Over the past few months a number of companies unveiled fire protection systems for oil and gas assets. In April, Norwegian chemicals company Jotun launched its Jotachar JF750 XT, an all-climate coating for petrochemical infrastructure. The company describes it as a “two-component, solvent-free, amine-cured, 100% solids epoxy intumescent coating,” developed using the company’s unique, patent-pending technology.
The Jotachar JF750 XT features low installed thickness and self-reinforced flexible binder technology. It is designed to protect critical steel structures against combined cryogenic spill, hydrocarbon and jet fire scenarios.
In the US, Pennsylvania-based manufacturer of gas and flame detection systems MSA Safety Inc recently launched its new HazardWatch FX-12 fire and gas system, with built-in cloud-ready capabilities. The company claims the system, “represents the next generation in highly-intelligent monitoring solutions designed to help customers reduce hazard vulnerability.” The system was developed with industrial automation specialists Rockwell Automation.
The company claims the system can cover all aspects of oil and gas production, from production to tanker loading and unloading, as well as petrochemical refining and storage, pipelines, gas compressor stations and LNG facilities. The technology provides a stand-alone local fire and gas alarm panel, a redundant power supply to support the fire and gas system, easy integration with third party auxiliary devices and fire suppression systems, and FM-approved EtherNet/IP system communications.
Using GPS and IoT devices in fire detection systems
Last year, San Francisco-based Advanced Technology Products (ATP) trialled a GPS-based proof of concept in Australia. The fire and gas detection specialist conducted its internet of things-based (IoT-based) trial at the Karratha integrated LNG, domestic gas, condensate and LPG facility located about 1260 kilometres north of Perth, Australia.
The Karratha gas facility operator sought to capture improved data on the location of vehicles, equipment and personnel on-site, and to investigate enhancements in emergency fire response in and around the operational facility. “The project used GPS-based tags instead of just Wi-Fi tracking; one of the first deployments using the tags,” an ATP statement said.
This was the first solution designed and implemented on a live gas plant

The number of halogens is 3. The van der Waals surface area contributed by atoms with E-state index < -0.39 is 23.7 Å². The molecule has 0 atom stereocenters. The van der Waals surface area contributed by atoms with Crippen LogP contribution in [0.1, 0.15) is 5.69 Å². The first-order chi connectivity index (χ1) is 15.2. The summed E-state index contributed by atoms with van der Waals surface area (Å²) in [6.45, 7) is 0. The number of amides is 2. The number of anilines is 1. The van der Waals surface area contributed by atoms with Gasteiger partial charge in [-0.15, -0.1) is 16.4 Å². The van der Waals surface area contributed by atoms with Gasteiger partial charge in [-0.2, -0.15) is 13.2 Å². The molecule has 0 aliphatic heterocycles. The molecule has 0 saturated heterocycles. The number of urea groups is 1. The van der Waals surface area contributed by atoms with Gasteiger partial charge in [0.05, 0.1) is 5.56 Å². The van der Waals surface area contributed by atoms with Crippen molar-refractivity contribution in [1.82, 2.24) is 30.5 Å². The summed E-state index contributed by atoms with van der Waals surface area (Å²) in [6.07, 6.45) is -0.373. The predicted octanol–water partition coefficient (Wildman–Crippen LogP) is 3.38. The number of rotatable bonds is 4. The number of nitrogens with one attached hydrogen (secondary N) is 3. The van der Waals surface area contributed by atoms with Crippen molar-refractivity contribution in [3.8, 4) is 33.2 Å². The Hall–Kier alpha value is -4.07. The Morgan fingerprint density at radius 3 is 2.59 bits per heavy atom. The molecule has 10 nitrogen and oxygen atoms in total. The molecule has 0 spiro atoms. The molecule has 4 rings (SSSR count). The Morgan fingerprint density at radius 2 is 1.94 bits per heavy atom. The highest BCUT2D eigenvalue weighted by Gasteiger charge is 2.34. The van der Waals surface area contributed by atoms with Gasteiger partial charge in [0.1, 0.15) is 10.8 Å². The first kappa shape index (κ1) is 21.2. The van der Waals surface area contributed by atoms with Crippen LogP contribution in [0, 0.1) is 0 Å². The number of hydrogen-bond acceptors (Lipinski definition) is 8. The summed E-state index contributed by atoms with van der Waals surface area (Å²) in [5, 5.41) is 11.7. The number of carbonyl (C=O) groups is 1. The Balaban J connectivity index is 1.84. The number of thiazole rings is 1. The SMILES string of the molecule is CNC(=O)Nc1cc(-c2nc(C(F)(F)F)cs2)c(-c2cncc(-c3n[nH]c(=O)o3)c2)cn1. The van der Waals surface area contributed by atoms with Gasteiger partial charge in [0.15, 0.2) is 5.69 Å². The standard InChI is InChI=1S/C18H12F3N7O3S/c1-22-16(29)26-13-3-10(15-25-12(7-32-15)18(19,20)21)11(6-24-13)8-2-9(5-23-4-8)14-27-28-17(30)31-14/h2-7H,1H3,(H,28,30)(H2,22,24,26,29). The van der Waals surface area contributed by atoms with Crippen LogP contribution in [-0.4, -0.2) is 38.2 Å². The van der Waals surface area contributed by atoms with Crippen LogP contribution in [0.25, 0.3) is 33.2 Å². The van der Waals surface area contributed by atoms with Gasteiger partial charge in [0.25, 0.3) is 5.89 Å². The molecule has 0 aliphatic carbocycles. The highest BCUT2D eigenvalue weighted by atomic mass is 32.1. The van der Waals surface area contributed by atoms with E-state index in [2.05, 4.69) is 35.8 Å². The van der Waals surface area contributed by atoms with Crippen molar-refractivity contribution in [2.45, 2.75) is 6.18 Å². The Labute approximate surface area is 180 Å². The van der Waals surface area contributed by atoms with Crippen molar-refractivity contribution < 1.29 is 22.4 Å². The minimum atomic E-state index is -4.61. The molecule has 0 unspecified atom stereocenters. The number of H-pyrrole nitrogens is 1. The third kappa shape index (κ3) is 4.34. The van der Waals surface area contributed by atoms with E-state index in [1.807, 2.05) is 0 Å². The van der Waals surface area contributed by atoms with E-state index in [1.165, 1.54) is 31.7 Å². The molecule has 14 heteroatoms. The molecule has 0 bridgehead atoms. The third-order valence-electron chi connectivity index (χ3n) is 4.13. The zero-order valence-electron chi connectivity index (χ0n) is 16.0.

The company also worked on a ”hazard-proof data system” at the Ichthys LNG radio-frequency identification (RFID) project in Perth, Australia.. The operators of the facility, one of the largest LNG projects in the world, aimed to mitigate hazard concerns, including gas leaks, explosions, cyclones, electrical faults and high-pressure environments.
The ATP system provided an active RFID system operating on a wireless network. This is the first such solution designed and implemented on a live gas plant for enhanced monitoring and safety. The company also developed a fire monitoring solution for Thailand’s PTT Global Chemical (PTTGC), the country’s largest petrochemical and refining company. An ATP statement describes the system as “an explosion-proof fire monitoring system, that can be controlled both locally and remotely to provide the client with better visibility of potential obstructions”.
Technology and automation expands the fire suppression systems market
The global fire suppression systems strategic market is rapidly growing, with one report suggesting that it will rise from $19.7bn in 2022 to $28.8bn by 2030. The dry chemical-based fire suppression segment alone is projected to record a 5.4% compound annual growth rate, and reach US$11.8bn by the 2030. The rise of “smart technologies”, robotics and automation acts as a key market driver behind this, Making fire protection more effective and safer for staff. Alongside IoT systems, advanced sensor and detection systems, rich user interfaces and intelligent software, these systems hope to create a new approach to fire prevention, hopefully enhancing worker safety in future.